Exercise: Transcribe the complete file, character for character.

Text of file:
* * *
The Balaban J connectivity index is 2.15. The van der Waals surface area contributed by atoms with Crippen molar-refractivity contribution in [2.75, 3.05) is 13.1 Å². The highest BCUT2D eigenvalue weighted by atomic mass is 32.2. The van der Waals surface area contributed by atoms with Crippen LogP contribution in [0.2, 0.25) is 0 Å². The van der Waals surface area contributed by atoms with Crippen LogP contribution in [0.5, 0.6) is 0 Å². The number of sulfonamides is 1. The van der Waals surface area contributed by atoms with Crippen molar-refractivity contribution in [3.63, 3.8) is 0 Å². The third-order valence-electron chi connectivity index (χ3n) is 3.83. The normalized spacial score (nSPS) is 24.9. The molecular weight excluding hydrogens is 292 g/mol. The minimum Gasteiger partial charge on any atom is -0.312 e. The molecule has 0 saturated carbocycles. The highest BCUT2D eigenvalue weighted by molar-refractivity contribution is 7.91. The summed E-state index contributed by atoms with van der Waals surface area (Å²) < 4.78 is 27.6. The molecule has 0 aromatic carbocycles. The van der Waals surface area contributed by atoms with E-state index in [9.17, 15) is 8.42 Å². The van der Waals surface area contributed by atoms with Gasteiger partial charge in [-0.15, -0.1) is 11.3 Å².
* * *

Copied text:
The Balaban J connectivity index is 2.15. The van der Waals surface area contributed by atoms with Crippen molar-refractivity contribution in [2.75, 3.05) is 13.1 Å². The highest BCUT2D eigenvalue weighted by atomic mass is 32.2. The van der Waals surface area contributed by atoms with Crippen LogP contribution in [0.2, 0.25) is 0 Å². The van der Waals surface area contributed by atoms with Crippen LogP contribution in [0.5, 0.6) is 0 Å². The number of sulfonamides is 1. The van der Waals surface area contributed by atoms with Crippen molar-refractivity contribution in [3.63, 3.8) is 0 Å². The third-order valence-electron chi connectivity index (χ3n) is 3.83. The normalized spacial score (nSPS) is 24.9. The molecular weight excluding hydrogens is 292 g/mol. The minimum Gasteiger partial charge on any atom is -0.312 e. The molecule has 0 saturated carbocycles. The highest BCUT2D eigenvalue weighted by molar-refractivity contribution is 7.91. The summed E-state index contributed by atoms with van der Waals surface area (Å²) < 4.78 is 27.6. The molecule has 0 aromatic carbocycles. The van der Waals surface area contributed by atoms with E-state index in [9.17, 15) is 8.42 Å². The van der Waals surface area contributed by atoms with Gasteiger partial charge in [-0.15, -0.1) is 11.3 Å².